Back on May 2, in my Rolling Aviation Thoughts post, one of the items was about how Toledo Express Airport is still looking for an airline to provide service. The airport received a $750,000 Small Community Air Service grant seven months ago with the goal of bringing in a carrier, with no luck. The problem is the city’s close proximity to Detroit Metro Airport, where folks can — and do — just drive from Toledo for lower fares.
In that article, air service consultant Mike Boyd was quoted saying that “it’s time for air-service hospice” at Express. And I agreed with him 100%. But in a letter to the editor of the Toledo Blade, Jerry Chabler, Chairman Airport Committee Toledo-Lucas County Port Authority, took exception with Boyd’s blunt assessment about air service out of the airport.
“That kind of talk is reckless. Read by representatives of airlines with whom we are in talks, or by passengers flying into and out of Express, those words will not be helpful.” Chabler wrote. He also took exception with Boyd’s comment that “the local airport is a lost cause.”
I can understand how Mr. Chabler feels. It’s his job to try to get air service into Toledo Express. But I also don’t think he’s being realistic about that facility’s chances of getting air service anytime soon. Even Toledo’s mayor — theoretically the facility’s biggest booster — was caught driving to Detroit.
Chabler needs to take a look at his airport’s own numbers. The airport reached its peak traffic in 1997, when AirTran was offering direct service to Orlando.
Since then, it’s been a revolving door of airlines at Toledo Express, including Delta Connection, Continental Express, American Eagle, Northwest Airlink and Direct Air, which abruptly ended service in March. Airlines have been cutting service to marginal and low-performing markets since 2001, and they have become very picky about where they put their resources.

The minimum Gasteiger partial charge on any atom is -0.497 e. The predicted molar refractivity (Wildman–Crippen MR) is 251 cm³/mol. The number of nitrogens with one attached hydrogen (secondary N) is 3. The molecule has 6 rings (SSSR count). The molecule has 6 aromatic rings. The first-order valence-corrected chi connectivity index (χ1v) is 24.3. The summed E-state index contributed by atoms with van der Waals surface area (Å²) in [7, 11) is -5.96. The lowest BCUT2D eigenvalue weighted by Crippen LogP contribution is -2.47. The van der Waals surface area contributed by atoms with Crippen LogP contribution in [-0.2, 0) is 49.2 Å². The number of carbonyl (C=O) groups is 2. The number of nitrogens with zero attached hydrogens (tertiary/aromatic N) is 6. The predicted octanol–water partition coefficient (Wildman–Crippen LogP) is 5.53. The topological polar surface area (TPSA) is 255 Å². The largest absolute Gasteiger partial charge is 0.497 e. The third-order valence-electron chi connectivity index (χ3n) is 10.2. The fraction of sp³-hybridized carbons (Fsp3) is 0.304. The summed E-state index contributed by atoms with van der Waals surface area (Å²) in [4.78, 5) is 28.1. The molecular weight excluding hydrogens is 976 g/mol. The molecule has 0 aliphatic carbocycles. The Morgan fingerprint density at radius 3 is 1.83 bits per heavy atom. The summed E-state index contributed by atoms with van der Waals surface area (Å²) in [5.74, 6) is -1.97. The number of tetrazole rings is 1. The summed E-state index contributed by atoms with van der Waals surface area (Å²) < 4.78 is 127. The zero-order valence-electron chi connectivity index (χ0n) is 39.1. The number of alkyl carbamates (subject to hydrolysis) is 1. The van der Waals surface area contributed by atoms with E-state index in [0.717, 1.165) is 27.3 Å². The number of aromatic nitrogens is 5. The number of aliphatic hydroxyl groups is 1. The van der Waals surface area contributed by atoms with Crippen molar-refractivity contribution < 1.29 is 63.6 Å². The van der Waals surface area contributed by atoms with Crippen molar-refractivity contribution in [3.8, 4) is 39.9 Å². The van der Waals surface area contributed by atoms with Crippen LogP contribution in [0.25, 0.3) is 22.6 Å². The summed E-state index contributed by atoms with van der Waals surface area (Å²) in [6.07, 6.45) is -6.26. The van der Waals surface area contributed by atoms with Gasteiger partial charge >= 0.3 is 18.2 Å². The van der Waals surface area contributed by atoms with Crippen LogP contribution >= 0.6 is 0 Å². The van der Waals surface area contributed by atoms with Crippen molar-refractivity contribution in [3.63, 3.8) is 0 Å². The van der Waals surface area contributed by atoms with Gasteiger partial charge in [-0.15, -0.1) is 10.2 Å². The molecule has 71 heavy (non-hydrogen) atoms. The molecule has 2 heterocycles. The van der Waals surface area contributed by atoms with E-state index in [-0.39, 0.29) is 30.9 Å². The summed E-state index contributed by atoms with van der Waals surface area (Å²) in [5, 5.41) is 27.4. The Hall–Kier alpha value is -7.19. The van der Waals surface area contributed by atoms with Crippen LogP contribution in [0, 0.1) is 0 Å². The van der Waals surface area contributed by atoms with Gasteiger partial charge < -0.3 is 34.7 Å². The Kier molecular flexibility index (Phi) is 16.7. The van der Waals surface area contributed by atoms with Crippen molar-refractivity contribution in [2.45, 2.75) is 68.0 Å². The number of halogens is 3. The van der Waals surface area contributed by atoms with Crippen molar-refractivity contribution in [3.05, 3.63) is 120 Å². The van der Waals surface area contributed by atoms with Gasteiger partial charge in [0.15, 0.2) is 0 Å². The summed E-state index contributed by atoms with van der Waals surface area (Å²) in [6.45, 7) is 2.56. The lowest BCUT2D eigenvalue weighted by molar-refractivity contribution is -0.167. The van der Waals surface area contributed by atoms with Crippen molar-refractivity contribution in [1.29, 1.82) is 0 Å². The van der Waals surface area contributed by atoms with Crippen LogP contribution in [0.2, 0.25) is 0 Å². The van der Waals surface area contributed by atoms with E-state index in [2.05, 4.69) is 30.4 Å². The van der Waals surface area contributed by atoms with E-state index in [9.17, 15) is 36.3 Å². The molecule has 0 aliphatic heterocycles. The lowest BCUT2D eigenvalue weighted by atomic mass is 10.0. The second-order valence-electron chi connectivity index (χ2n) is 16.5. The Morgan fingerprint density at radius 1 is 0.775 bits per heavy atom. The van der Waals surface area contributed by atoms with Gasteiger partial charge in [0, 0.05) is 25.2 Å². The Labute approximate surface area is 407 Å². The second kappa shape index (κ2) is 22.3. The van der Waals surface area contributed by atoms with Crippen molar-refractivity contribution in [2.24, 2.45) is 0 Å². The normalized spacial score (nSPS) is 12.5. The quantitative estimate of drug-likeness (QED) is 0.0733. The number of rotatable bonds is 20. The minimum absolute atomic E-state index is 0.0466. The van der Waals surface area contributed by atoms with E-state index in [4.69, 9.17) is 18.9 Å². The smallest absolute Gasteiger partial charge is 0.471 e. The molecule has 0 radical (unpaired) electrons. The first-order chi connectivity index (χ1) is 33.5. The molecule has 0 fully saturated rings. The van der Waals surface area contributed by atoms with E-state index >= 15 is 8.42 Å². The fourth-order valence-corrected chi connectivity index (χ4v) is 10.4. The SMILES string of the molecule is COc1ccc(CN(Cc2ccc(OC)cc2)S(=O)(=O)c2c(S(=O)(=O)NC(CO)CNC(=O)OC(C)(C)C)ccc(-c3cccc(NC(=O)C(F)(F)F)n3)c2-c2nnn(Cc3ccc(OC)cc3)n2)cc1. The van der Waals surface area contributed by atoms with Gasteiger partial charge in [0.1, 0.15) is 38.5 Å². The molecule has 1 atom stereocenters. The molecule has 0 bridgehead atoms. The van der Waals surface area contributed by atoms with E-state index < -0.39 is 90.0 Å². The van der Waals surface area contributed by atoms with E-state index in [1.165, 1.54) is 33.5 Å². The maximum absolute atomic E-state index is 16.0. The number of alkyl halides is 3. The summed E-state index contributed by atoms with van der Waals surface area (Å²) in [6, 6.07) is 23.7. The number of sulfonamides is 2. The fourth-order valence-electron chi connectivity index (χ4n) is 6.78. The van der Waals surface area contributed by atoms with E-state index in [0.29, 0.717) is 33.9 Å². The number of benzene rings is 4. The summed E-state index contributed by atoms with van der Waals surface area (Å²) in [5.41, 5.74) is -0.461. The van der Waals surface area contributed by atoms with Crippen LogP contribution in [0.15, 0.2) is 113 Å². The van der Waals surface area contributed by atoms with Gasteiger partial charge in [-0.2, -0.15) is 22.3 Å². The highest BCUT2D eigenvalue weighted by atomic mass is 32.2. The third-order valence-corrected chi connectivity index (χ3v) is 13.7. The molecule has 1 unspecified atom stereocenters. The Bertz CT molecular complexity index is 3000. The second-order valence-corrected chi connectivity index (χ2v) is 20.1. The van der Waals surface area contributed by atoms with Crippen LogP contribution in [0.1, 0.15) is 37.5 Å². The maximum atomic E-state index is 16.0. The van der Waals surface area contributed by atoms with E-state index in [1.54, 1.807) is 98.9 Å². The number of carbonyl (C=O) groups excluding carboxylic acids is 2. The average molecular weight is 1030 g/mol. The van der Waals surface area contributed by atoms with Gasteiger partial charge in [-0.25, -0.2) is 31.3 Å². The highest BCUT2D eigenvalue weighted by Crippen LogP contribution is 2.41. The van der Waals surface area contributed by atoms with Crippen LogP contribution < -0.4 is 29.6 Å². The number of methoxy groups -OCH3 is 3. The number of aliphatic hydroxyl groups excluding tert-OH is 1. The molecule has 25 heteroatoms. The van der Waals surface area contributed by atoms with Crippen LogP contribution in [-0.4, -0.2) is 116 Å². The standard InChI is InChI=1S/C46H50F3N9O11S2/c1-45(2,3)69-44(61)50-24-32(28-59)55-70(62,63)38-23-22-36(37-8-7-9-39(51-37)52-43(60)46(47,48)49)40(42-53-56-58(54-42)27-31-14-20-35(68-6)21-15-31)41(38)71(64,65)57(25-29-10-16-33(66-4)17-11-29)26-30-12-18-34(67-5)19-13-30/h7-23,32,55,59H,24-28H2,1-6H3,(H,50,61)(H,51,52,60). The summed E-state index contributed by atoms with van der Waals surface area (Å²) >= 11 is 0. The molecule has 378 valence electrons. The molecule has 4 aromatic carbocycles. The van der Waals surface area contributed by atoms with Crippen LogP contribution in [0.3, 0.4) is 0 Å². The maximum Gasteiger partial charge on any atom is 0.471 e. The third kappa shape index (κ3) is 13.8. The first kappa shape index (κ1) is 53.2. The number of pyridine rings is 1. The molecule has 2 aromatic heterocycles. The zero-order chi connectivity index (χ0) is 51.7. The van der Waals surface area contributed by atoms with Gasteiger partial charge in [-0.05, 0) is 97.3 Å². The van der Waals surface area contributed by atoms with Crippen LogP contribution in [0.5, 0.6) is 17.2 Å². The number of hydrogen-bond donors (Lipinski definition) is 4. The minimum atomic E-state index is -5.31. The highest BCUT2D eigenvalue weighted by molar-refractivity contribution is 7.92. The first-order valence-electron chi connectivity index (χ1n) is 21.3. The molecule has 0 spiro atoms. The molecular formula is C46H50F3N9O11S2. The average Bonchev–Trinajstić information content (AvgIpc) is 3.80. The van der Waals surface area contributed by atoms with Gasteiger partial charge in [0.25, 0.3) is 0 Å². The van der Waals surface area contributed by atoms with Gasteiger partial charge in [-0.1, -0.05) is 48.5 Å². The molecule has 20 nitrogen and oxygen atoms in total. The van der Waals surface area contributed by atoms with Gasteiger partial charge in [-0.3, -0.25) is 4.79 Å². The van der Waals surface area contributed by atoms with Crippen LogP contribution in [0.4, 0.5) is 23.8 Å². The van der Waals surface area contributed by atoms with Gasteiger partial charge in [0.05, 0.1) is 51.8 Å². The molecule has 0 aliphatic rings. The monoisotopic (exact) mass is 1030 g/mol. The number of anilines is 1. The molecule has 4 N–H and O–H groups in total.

The fact that despite receiving $1.3 million in federal Small Community Air Service grants in the past five years (giving back $750,000), the airport still can’t attract an airline.
When I worked at Mesa air back in 2001-2002, one of my jobs was to do presentations to communities for their Essential Air Service contracts (read about my thoughts on that program here). It was always interesting to meet with city officials, because they would make these outrageous service demands, knowing full well they could barely justify the service they had only because of the largess of the federal government. They felt like it was their right to have air service in a post-deregulation world.
And Mr. Chabler seems to feel the same way about Toledo Express despite the reality of a new airline world order where smaller cities will continue to fight just to keep what little service they still have. Travelers in the region have voted — they prefer to drive to Detroit and make their own connections to the global air transportation system.
Another letter to the editor applauded Boyd’s frank assessment and suggested that the Port Authority focus on providing a shuttle service to Detroit instead of chasing after airlines. I agree, and a good model of how well it works is operating in my own back yard.
I was talking with John Presburg, an old friend from my regional airline days. He retired from US Airways Express carrier Piedmont Airlines and created a BayRunner Shuttle, a van service to Washington National, Washington Dulles and BWI Airport from Maryland cities, including several that no longer have air service. I hope Toledo Express looks at doing something similar instead of chasing after something that will probably not be coming back.